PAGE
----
President Trump was permanently suspended from Twitter Friday. In the announcement, the company cited “the risk of further incitement of violence” and the president’s past transgressions on the platform.
“In the context of horrific events this week, we made it clear on Wednesday that additional violations of the Twitter Rules would potentially result in this very course of action,” Twitter wrote. “… We made it clear going back years that these accounts are not above our rules and cannot use Twitter to incite violence.”
On Wednesday Twitter suspended President Trump’s account until he deleted three tweets that the platform flagged as violating its rules. Trump’s account was set to reactivate 12 hours after those deletions, and he returned to the platform on Thursday night with a video in which he appeared to concede his election loss for the first time.
Trump crossed a line with Twitter when he failed to condemn a group of his supporters who staged a violent riot at the Capitol building while Congress met to certify the election results. In one tweet, Trump shared a video in which he gently encouraged the group to return home, while reassuring his agitated followers that he loved them and that they were “special.”
At that time, Twitter said that Trump’s tweets contained “repeated and severe violations” of its policy on civic integrity and threatened that any future violations would result in “permanent suspension” of the president’s account.
While Facebook took more drastic action against Trump’s account in the aftermath of Wednesday’s chaotic siege on Capitol Hill, Twitter has a longer history of friction with the outgoing president. In early 2020, Twitter’s decision to add a contextual label to a Trump tweet calling mail-in voting “fraudulent” prompted the president to craft a retaliatory though largely toothless executive order targeting social media companies.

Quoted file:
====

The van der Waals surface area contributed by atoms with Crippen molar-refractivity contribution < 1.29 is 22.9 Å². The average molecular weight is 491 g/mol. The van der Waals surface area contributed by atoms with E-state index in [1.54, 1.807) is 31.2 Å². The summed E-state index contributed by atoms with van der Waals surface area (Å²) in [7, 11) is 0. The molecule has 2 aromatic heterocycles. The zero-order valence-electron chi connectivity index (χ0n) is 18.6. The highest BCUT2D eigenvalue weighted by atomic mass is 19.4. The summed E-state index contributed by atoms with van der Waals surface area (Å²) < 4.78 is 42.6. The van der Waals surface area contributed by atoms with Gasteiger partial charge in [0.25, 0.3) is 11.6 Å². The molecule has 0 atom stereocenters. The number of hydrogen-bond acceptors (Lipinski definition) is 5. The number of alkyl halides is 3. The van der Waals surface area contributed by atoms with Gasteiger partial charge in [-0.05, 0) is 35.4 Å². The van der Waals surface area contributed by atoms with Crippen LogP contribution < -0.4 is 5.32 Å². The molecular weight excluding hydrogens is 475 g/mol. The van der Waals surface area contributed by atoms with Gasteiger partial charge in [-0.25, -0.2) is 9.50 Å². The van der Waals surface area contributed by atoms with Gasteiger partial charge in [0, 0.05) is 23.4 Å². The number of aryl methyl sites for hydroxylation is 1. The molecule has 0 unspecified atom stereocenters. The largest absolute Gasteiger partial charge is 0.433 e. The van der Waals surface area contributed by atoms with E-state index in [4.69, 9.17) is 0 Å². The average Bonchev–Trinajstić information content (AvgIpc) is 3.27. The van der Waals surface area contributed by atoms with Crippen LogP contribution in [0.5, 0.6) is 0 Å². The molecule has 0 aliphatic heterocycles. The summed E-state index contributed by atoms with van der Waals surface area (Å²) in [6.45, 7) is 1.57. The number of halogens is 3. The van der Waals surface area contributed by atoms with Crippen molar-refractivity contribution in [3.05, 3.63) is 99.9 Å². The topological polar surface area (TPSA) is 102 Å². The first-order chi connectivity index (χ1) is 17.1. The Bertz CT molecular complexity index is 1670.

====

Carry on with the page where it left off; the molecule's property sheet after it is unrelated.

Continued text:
Trump held the same grudge through the end of the year, trying to push a doomed repeal of Section 230 of the Communications Decency Act — the law that protects online companies from liability for user-generated content — through Congress in increasingly unusual ways.
Twitter’s move Friday to suspend the sitting U.S. president from its platform is a historic and huge decision the company avoided making for the four years of his presidency. In the wake of Wednesday’s violence, which Trump incited by sending a group of his supporters to march to the Capitol, tech’s biggest platforms appear to have at last had enough. But as with QAnon and the militia movements that attacked Capitol building this week, it’s too late to undo the chaos that four years of real-time Trump unleashed on the platform.